The Evolution of English Football Shirts & Replica Kits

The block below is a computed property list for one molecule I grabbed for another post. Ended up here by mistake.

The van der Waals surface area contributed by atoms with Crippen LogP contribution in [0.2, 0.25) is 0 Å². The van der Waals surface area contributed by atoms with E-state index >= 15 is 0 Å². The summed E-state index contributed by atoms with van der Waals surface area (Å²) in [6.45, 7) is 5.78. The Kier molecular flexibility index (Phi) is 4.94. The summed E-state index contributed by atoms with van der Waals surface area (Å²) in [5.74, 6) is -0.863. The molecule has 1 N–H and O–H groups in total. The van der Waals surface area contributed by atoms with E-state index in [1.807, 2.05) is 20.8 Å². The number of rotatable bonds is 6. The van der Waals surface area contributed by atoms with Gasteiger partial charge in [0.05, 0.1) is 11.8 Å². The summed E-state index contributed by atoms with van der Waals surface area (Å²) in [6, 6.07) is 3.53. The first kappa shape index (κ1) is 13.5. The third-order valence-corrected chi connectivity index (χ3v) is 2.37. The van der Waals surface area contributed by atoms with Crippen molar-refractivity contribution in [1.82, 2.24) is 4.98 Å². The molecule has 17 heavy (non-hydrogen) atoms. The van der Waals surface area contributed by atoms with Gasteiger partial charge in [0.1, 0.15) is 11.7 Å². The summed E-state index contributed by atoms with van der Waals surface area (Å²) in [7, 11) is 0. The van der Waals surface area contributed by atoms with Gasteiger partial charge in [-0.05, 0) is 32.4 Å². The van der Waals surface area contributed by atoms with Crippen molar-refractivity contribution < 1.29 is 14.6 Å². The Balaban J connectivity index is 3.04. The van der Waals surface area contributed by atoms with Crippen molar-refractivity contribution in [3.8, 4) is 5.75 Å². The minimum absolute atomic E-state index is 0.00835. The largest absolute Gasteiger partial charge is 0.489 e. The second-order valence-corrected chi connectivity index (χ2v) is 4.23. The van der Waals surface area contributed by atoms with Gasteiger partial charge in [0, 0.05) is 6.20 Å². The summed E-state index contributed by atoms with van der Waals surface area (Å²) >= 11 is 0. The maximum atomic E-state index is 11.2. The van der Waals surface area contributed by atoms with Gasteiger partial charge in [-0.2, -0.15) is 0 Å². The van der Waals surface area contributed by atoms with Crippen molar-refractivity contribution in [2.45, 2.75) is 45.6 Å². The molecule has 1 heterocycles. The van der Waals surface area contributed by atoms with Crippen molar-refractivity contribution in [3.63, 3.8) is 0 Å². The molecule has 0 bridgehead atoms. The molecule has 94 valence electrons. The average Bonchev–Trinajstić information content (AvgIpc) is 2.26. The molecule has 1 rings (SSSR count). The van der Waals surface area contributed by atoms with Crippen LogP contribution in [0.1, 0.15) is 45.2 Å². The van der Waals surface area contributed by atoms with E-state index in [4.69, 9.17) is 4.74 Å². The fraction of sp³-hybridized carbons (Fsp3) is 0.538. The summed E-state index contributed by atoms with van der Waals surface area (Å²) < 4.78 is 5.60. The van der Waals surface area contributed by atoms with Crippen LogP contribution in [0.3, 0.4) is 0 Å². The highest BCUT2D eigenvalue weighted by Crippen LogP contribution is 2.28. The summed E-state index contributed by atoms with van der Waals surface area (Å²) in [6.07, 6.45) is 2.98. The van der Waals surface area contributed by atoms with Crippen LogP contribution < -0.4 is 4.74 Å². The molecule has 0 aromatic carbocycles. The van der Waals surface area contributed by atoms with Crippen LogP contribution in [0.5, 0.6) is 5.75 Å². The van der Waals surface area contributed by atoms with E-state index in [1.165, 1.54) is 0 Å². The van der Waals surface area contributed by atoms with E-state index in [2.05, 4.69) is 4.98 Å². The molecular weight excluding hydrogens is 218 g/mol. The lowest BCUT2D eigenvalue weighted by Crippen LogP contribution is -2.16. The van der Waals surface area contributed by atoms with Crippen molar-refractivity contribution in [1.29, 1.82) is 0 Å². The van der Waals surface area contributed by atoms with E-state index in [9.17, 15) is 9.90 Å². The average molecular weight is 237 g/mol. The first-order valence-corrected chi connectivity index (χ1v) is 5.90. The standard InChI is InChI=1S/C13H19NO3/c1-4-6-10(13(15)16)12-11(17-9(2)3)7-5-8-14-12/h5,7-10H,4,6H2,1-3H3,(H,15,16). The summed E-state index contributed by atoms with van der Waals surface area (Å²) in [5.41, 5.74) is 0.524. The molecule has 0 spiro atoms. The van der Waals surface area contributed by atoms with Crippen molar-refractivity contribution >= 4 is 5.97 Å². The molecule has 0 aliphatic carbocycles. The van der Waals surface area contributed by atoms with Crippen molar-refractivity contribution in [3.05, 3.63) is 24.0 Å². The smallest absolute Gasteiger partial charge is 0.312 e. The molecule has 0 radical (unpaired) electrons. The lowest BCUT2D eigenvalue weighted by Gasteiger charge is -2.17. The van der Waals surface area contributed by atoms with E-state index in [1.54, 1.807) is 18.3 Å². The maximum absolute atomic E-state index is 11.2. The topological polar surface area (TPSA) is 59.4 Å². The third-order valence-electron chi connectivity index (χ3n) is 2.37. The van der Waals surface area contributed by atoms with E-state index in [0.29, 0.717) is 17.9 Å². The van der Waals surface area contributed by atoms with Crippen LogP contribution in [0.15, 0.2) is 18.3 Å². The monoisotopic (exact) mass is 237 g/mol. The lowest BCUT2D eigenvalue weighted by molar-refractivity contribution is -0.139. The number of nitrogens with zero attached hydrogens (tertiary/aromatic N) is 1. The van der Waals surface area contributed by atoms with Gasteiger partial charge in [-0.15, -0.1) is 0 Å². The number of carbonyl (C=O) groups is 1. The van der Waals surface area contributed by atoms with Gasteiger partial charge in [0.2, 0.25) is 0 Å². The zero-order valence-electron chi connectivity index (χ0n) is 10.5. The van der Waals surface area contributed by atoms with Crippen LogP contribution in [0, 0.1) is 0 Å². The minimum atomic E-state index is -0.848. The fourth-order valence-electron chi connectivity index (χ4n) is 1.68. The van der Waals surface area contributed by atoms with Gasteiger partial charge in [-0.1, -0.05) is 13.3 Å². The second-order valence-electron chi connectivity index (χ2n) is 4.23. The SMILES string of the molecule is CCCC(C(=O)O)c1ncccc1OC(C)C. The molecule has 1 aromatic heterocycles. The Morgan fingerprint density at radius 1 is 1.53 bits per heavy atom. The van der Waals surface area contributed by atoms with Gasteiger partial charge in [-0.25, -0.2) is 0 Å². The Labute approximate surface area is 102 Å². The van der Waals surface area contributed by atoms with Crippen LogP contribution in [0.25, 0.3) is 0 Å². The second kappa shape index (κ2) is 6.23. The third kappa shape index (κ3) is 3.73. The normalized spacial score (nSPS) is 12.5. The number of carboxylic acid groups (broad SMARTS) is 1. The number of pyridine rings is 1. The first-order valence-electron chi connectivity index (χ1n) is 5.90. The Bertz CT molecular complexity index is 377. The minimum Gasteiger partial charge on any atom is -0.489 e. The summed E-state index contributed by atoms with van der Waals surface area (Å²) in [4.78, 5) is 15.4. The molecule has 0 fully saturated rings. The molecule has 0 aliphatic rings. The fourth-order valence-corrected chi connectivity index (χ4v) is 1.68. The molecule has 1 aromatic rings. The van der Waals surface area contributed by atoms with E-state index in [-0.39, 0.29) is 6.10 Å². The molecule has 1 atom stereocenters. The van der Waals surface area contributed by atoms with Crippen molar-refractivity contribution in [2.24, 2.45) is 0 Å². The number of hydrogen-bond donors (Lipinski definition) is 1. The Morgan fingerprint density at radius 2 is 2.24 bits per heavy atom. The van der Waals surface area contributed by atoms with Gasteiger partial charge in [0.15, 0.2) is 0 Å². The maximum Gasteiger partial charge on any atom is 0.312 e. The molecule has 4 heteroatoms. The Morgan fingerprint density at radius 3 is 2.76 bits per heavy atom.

In the early days of the modern football game in England there was very little in the way of football clothing for football fans to show their club allegiances. Football Replica kits were not on sale to fans in those early days, how strange it might seem now that the country's top teams played in kits that didn't feature either a manufacturer's name nor a sponsor's name and logo. Back in those halcyon days football fans would more often than not be dressed in shirt, tie & suit and would show their colours with a scarf or bobble-hat knotted by their mother. On a special occasion such as a cup final, fans might even stretch to wearing a rosette on their jackets! As the modern football era has come along football shirts have evolved and a plethora of football replica kits, training kits and football t-shirts are now available for football fans. Gone are the traditional heavy cotton football shirts, a modern footballer plays in lightweight nylon/lycra shirts. Today's fans can buy a replica kit and show their support by wearing the same tops that their footballing heroes wear on a match-day. These replica kits represent a huge marketing opportunity for clubs in the form of attracting significant sums from kit manufacturers and shirt sponsors and unfortunately the fans have to pay a very high price for these cheaply produced shirts. Many fans protest against this commercialisation of the game and prefer to buy retro football shirts in the old style, free of any corporate logos. Alternatively fans are now able to choose from a wide range of football t-shirts that are aimed more directly at football fans and the facets of their club that are important to them. The most popular football t-shirts are those that other fans of a supporters' club will appreciate, but may well be lost on "outsiders", along with other t-shirts that express the wearer's favourite players, their club's successes, their support for their club or often their loathing of a rival club. The current season has seen some interesting changes in the Football Shirts market, most notably with Aston Villa opting to forgo a shirt sponsorship deal and to advertise 'Acorns', a local children's hospice on their shirts. West Bromwich Albion were unable to sign up a shirt sponsor so started the season with a plain kit with no sponsor's logo, a look which has proved popular amongst many other clubs' fans. West Ham's original sponsor XL collapsed and this resulted in West Ham playing in shirts with the old sponsors' logos covered up. Fans lobbied for the shirts to feature logos from the Bobby Moore charity in the absence of any new sponsorship deal, but a new deal has subsequently been agreed with [url=https://horrorfreaknews.com/SBOBET.[/url] Whatever happens to the beautiful game in the future, you can be sure that football fans will continue to show their colours, wearing football replica kits and football t-shirts. There is no better sight than Wembley in May, full of football fans decked out in the colours of their team.